Any one who will consider the facts will see that this is no exaggeration. The albums and the keepsakes were inscribed with endless quotations from Byron; because Byron had been a revolutionist. We cannot now realize the wild novelty, nay, crudity, of the young lady who insisted on copying out Byron, instead of copying out Cowper. We cannot feel the fact that she was gate-crashing; that she was going the pace; that she was running around with a pretty hot crowd; but it was the fact. And the moral of it is that nothing grows old so quickly as what is new. The real comment upon the simpering smile of the lady with the ringlets, as revealed reclining with mandolin and bulbul, in the Book of Beauty, is to send her portrait to the most modern of all modern girls, engaged in detaching her mouth from her face by the latest optical illusion of lip-stick, with the old inscription: 'Get you to my lady's chamber; and tell her, let her paint an inch thick, to this favour she must come.'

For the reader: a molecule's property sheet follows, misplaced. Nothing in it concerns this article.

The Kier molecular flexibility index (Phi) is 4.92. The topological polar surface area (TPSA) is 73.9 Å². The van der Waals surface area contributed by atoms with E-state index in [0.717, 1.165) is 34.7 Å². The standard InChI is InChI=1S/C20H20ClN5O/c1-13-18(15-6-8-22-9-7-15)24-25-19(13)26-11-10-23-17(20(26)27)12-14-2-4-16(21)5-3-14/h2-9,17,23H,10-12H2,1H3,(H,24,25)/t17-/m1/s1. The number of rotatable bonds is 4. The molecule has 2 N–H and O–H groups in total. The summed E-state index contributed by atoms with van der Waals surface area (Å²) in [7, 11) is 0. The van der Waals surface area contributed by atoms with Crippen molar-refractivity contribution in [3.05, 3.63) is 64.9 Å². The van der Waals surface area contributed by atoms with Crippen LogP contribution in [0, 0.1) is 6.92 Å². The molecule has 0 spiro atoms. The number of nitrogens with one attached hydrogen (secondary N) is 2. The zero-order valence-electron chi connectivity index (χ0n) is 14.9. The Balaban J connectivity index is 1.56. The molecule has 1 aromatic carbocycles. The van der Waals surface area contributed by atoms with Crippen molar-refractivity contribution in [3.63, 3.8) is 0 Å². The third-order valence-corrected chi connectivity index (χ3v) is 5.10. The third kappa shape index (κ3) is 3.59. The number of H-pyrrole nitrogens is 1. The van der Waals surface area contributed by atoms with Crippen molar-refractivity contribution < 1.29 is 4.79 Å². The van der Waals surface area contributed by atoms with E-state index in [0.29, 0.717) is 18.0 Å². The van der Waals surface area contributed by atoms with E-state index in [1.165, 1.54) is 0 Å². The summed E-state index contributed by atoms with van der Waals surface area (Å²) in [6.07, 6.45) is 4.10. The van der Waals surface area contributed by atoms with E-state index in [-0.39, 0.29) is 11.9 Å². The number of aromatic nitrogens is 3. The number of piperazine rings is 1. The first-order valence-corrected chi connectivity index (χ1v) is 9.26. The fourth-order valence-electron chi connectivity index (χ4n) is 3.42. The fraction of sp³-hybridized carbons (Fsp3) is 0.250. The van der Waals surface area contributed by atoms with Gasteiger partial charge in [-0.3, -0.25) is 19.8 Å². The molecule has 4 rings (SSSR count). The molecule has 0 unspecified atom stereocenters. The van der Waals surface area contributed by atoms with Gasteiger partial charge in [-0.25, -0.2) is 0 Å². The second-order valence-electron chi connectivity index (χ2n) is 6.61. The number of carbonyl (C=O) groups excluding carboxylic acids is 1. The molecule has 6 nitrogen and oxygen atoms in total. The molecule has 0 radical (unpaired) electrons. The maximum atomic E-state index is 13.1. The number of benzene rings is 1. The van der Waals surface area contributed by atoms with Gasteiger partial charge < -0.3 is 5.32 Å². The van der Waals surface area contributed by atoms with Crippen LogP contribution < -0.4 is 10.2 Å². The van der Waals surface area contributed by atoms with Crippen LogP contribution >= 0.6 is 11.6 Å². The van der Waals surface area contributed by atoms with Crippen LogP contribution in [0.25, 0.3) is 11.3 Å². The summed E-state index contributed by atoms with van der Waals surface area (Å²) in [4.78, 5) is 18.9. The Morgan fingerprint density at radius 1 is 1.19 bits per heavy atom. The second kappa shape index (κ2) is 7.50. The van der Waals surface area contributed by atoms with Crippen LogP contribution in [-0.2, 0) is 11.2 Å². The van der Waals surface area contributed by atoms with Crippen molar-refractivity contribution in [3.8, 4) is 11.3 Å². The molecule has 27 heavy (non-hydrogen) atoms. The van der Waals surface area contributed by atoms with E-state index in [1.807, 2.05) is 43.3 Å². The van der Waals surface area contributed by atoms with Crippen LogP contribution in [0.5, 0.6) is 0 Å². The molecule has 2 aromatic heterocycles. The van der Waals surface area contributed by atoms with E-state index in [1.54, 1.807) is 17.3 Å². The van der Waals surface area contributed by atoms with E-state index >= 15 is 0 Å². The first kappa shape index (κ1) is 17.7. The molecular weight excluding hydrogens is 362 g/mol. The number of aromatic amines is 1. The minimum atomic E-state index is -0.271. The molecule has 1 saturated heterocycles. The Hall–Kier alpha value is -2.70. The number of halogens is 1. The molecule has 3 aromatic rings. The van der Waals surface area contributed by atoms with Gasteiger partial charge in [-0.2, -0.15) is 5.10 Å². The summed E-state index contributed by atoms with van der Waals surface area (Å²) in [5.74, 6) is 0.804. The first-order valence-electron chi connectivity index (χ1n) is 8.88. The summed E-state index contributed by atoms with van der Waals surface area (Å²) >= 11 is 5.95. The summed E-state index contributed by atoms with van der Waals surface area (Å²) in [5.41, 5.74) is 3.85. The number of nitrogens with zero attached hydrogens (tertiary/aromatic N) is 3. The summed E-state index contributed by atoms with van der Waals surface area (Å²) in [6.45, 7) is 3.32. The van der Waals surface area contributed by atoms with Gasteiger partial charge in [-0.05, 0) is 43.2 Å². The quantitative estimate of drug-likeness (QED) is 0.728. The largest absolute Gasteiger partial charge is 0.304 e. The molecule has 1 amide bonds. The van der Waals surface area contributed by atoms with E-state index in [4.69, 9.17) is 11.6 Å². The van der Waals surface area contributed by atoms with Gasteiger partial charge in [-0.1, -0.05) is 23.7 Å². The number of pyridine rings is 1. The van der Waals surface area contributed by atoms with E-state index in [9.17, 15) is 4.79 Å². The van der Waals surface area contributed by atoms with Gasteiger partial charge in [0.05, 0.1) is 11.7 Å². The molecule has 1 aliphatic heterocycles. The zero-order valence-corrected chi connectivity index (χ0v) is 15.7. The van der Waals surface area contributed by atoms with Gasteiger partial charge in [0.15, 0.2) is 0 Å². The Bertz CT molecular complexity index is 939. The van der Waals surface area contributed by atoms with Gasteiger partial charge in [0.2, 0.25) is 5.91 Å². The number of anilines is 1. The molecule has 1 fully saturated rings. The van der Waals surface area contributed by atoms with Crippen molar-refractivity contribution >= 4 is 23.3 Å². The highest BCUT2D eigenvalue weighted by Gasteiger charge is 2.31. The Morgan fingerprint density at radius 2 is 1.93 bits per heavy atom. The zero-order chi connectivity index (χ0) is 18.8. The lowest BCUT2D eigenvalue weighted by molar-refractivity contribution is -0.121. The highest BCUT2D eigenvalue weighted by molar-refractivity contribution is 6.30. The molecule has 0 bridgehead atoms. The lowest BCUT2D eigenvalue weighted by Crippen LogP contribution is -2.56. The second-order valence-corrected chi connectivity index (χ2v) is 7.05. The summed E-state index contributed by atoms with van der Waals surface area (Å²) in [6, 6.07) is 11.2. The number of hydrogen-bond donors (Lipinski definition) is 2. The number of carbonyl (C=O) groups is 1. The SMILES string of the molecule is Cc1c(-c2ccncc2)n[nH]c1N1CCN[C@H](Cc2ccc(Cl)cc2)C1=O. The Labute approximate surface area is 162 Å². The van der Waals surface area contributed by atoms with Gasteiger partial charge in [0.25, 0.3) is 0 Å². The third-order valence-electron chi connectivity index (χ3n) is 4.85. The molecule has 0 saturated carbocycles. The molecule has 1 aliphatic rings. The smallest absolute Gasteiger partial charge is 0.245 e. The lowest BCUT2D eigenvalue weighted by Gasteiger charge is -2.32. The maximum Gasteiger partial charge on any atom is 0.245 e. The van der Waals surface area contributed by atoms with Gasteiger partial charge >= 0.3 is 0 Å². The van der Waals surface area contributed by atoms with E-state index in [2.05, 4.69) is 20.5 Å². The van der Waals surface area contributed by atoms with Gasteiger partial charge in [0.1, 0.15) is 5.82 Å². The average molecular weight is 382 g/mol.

More ironic than the grinning skull, more dissolvent than dust and ashes, slower and more certain in its vengeance than mere death, this destiny has decreed that The Young of every generation shall not die, but shall live on as specimens of The Old; and especially as types of the old-fashioned. Each generation of rebels in turn is remembered by the next, not as the pioneers who began the march, or started to break away from the old conventions; but as the old convention from which only the very latest rebels have dared to break away. The moral seems to be that there may be a reward for rebels in heaven, if the Bright Young Things are looking in that direction; but there is precious little reward on earth.
~G.K. Chesterton: All I Survey, XXXII.